Engine Knock Case Study

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Engage the ignition and your car should immediately respond with a familiar noise, ranging from a muted hum to a raucous bellow, depending on what’s under the hood. Beyond the expected sounds, a few others may intrude, serving as a warning that a breakdown may be imminent. Here’s how to interpret that knocking noise and other mysterious sounds.

1. Engine Knocking or Pinging

The wrong kind of fuel, specifically gasoline with too low of an octane rating can cause an engine to knock or ping. Modern cars have knock sensors, which mitigate the problem, but this part may need to replacement if the sensor has failed.

If you suspect the problem is low octane, you can add octane booster to eliminate the problem. Other causes of engine knock could
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Under the Hood Squealing

If you hear loud squealing coming from underneath the hood, you better hope that the neighbor’s cat wasn’t looking for a warm place to rest. Once you have determined the noise has nothing to do with a feline percussion, the problem likely has something to do with a belt.

Specifically, the alternator belt —usually called a serpentine belt may be slipping. This belt controls several parts in proximity to the engine, including the alternator, water pump, steering pump, air pump and the air conditioner compressor. When it slips or becomes worn, it can create quite a racket. This noise serves notice to address the problem at once or risk becoming stranded.

3. Squeaking or Grinding Brakes

Apply the brakes and your car should come to a safe halt. However, if the brakes squeak or squeal when applying the brake pedal, then one or more problems may be the
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For everyone else, a roaring engine under acceleration is not the norm. Likely, an exhaust system problem is making itself known.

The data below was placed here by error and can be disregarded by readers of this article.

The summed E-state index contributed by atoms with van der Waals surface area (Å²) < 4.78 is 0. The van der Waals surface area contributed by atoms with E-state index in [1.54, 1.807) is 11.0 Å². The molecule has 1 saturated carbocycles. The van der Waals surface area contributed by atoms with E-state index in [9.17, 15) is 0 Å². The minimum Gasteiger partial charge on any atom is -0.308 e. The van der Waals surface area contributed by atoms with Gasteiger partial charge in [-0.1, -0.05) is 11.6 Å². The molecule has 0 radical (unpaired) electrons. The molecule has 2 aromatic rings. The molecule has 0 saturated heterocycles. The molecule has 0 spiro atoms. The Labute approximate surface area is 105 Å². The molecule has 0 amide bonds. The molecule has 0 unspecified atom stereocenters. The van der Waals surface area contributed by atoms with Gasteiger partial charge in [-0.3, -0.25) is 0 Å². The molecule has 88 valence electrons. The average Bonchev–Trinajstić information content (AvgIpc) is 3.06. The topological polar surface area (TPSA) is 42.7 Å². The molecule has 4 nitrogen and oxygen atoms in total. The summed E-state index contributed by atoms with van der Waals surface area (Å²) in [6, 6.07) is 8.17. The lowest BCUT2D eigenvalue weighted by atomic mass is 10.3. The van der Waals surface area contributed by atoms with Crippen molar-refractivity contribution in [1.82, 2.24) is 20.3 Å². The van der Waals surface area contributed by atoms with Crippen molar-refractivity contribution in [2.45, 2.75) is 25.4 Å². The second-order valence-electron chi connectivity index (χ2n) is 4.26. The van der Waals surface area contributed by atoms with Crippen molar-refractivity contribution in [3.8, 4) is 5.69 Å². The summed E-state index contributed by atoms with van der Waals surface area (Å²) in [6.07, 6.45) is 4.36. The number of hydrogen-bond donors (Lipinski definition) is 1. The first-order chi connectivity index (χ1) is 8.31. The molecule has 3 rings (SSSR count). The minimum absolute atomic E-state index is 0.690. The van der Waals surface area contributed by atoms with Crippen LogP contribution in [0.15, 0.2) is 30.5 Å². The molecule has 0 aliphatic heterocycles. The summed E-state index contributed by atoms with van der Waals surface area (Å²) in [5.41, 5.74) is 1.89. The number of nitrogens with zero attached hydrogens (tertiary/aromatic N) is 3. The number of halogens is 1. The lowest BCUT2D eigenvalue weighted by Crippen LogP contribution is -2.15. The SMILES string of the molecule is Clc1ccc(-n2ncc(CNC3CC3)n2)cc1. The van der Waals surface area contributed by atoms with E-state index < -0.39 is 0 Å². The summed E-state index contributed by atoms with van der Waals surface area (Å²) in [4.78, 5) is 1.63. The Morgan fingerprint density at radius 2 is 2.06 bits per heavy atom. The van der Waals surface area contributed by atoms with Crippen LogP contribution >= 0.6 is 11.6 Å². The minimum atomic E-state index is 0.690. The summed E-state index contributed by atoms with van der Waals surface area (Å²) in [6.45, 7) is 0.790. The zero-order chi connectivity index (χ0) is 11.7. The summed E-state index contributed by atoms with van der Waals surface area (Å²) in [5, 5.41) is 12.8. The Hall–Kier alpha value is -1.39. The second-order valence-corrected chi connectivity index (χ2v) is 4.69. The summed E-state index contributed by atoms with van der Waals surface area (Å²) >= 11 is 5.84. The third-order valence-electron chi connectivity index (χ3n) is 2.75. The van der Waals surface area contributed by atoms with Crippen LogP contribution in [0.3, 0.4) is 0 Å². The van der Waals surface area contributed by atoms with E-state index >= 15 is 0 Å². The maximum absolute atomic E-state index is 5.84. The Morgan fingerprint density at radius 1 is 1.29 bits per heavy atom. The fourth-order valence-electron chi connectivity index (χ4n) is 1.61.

For instance, the exhaust system may have developed a hole due to rust. Replacing the worn part should resolve the problem. On the other hand, if the exhaust system is fine, the roaring may have something to do with the transmission. In cars equipped with an automatic, the transmission may not be shifting to the next gear. For vehicles with a manual transmission, the clutch may be slipping. Problems with an automatic transmission can become quite expensive, especially if ignored.

5. Clunk, Bang or Pop

Much like your favorite breakfast cereal, your car may make an assortment of noises, including various clunks, bangs or pops. Unlike your cereal, isolating the noise can be a challenge!

One possible reason for clunking or banging may point to a problem with the suspension system, specifically worn shock absorbers, strut mounts or ball joints. In each case, vehicle control is at risk, so you will need to fix the problem at once. If you hear a popping sound while driving at low speeds and when making sharp turns, a worn rear differential may be the cause.

6. Under the Hood Hissing or

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